Quotees Archive

Rockefeller preferred to own raw land. In 1873, he invested in seventy-nine scenic acres at Forest Hill, a lovely, thickly wooded spot, crisscrossed by steep ravines and gulleys, just four miles east of his Euclid Avenue home.

- Ron Chernow

Rockefeller succeeded because he believed in the long –term prospects of the business and never treated it as a mirage that would soon fade.

- Ron Chernow

Rockefeller’s supreme insight was that he could solve the oil industry’s problems by solving the railroad’s problems at the same time, creating a double cartel in oil and rails. One of Rockefeller’s strength in bargaining situations was that he figured out what he wanted and what the other party wanted and then crafted mutually advanteous terms. Instead of ruining the railroads, Rockefeller tried to help them prosper, albeit in away that fortified his own position.

- Ron Chernow

Seeing his education soley in utilitarian terms, he studied hard, but showed no intellectual playfulness.

- Ron Chernow

The good-will of a business which is losing money is not worth much.

- Ron Chernow

You can abuse me, you can strike me, so long as you let me have my own.

- Ron Chernow

On John D. Rockefeller and the ideal entrepreneur: He embodied all its virtues of thrift, self-reliance, hard work, and unflagging enterprise.

- Ron Chernow

Let the good work go on. We must ever remember we are refining oil for the poor man and he must have it cheap and good

- Ron Chernow

Later on, Rockefeller learned to camouflage his business anxiety behind a studied calm, but during these years it ws often graphically displayed. Clark remembered one daring venture when the firm wagered its entire capital on a large grain shipment to Buffalo. With foolish, atypical imprudence, Rockefeller suggested that they skip the insurance and pocket the $150.00 premium; Gardner and Clark reluctantly acquiesced. That night, a terrible storm blew across Lake Erie, and when Gardner came to the office the next morning, a frightfully pale Rockefeller paced the floor in agitation. Let’s take out insurance right away, he said, We still have time – if the boat hasn’t been wrecked by now. Gardner ran off to pay the premium. By the time he got back, Rockefeller was waving a telegram announcing the ship’s safe arrival in Buffalo. Whether unnerved by the episode or upset at having paid the unnecessary premium, Rockefeller went home ill that afternoon.

- Ron Chernow

A man has not right to occupy another man’s time unnnecessary

- Ron Chernow

Let the good work go on. We must ever remember we are refining oil for the poor man and he must have it cheap and good.

- Ron Chernow

A man who succeeds in life must sometimes go against the current.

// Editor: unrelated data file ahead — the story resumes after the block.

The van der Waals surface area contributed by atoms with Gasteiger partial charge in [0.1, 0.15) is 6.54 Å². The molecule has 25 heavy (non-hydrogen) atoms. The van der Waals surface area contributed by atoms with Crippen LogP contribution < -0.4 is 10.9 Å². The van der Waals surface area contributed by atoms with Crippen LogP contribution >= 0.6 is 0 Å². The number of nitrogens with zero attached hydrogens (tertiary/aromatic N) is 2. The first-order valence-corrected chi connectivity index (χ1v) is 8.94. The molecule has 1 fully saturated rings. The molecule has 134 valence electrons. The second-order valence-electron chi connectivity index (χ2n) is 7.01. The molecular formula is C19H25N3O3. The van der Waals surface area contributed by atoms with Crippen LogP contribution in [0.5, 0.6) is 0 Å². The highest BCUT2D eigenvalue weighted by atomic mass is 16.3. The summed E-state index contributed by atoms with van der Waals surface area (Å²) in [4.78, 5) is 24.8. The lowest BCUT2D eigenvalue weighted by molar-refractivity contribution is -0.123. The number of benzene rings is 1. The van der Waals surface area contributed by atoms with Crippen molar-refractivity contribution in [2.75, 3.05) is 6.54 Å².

- Ron Chernow

Nevertheless, in the first years of Standard Oil, Rockefeller regularly toured his facilities and was extremely inquisitive and observant, soaking up information and assiduously quizzing plant superintendants. In his pocket, he carried a little red notebook in which he jotted suggestions or improvements and always followed up on them. He knew the terror inspired by the little red book. More than once I have gone to luncheon with a number of our heads of departments and have seen the sweat out of on the foreheads for some of them when that little red notebook was pulled out.

- Ron Chernow

As he brooded over how to raise the money, he was informed by his father that he had always intended to give each of his children $1,000.00 at age twenty-one, and he now offered to advance John the money. But, John, he added lest his son expect miracles, the rate is ten. Having just retrieved a thousand dollars from Hewitt, Bill might have been looking for a high return on these idle funds. John knew his father too well to plead for a gift and accepted the 10 percent loan, which was higher than the prevailing rate. So on April 1, 1858 backed up by this borrowed money, John D. Rockefeller left Isaac Hewitt and joined the partnership of Clark and Rockefeller at 32 River Street (in Cleveland). At eighteen, he was catapulted to a partner’s rank in a commission house. It was a great thing to be my own employer, said Rockefeller. Mentally I swelled with pride – a partner in a firm with $4,000 capital! The moment was fraught with meaning for him and after his first day at work, he went back to the Cheshire Street house, fell to his knees, and implored the Lord to bless his new enterprise.

- Ron Chernow

Rockefeller never clarified why he dropped out of high school around May 1855, just 2 months shy of commencement, excercises on July 16…

- Ron Chernow

By the end of the war (the civil war) John D. Rockefeller had established the foundations of his personal and professional life and was set to capitalize on the extraordinary opportunities beckoning him in postwar America. From this point forward, there would be no zigzags, or squandered energy, only a single-minded focus on objectives that would make him both the wonder and terror of American business.

- Ron Chernow